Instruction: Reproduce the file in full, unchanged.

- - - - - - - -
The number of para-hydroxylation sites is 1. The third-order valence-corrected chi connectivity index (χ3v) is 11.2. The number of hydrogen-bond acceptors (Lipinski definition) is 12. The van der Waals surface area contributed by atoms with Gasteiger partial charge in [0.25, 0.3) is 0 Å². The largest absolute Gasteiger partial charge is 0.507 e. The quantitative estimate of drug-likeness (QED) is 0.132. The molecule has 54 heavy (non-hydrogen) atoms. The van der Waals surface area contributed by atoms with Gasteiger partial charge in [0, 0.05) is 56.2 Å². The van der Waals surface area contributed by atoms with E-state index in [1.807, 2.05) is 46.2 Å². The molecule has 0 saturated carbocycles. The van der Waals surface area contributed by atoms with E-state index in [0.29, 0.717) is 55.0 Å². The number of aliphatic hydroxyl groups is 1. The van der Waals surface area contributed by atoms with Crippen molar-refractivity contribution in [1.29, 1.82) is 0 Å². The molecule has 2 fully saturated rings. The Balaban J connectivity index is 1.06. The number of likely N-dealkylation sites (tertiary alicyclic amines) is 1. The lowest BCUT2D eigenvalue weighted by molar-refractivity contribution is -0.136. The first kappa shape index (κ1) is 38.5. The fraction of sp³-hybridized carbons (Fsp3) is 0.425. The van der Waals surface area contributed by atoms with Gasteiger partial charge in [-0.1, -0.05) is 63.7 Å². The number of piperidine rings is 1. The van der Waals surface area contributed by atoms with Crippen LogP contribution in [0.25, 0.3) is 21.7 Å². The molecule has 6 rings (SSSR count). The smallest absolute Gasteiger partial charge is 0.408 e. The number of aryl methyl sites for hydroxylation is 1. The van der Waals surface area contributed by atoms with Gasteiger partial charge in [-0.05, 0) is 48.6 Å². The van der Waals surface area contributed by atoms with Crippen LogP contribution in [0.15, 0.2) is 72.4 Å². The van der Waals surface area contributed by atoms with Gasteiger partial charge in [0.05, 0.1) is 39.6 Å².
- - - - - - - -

The number of para-hydroxylation sites is 1. The third-order valence-corrected chi connectivity index (χ3v) is 11.2. The number of hydrogen-bond acceptors (Lipinski definition) is 12. The van der Waals surface area contributed by atoms with Gasteiger partial charge in [0.25, 0.3) is 0 Å². The largest absolute Gasteiger partial charge is 0.507 e. The quantitative estimate of drug-likeness (QED) is 0.132. The molecule has 54 heavy (non-hydrogen) atoms. The van der Waals surface area contributed by atoms with Gasteiger partial charge in [0, 0.05) is 56.2 Å². The van der Waals surface area contributed by atoms with E-state index in [1.807, 2.05) is 46.2 Å². The molecule has 0 saturated carbocycles. The van der Waals surface area contributed by atoms with E-state index in [0.29, 0.717) is 55.0 Å². The number of aliphatic hydroxyl groups is 1. The van der Waals surface area contributed by atoms with Crippen molar-refractivity contribution in [1.29, 1.82) is 0 Å². The molecule has 2 fully saturated rings. The Balaban J connectivity index is 1.06. The number of likely N-dealkylation sites (tertiary alicyclic amines) is 1. The lowest BCUT2D eigenvalue weighted by molar-refractivity contribution is -0.136. The first kappa shape index (κ1) is 38.5. The fraction of sp³-hybridized carbons (Fsp3) is 0.425. The van der Waals surface area contributed by atoms with Gasteiger partial charge in [-0.1, -0.05) is 63.7 Å². The number of piperidine rings is 1. The van der Waals surface area contributed by atoms with Crippen LogP contribution in [0.25, 0.3) is 21.7 Å². The molecule has 6 rings (SSSR count). The smallest absolute Gasteiger partial charge is 0.408 e. The number of aryl methyl sites for hydroxylation is 1. The van der Waals surface area contributed by atoms with Gasteiger partial charge in [-0.05, 0) is 48.6 Å². The van der Waals surface area contributed by atoms with Crippen LogP contribution in [0.15, 0.2) is 72.4 Å². The van der Waals surface area contributed by atoms with Gasteiger partial charge in [0.05, 0.1) is 39.6 Å².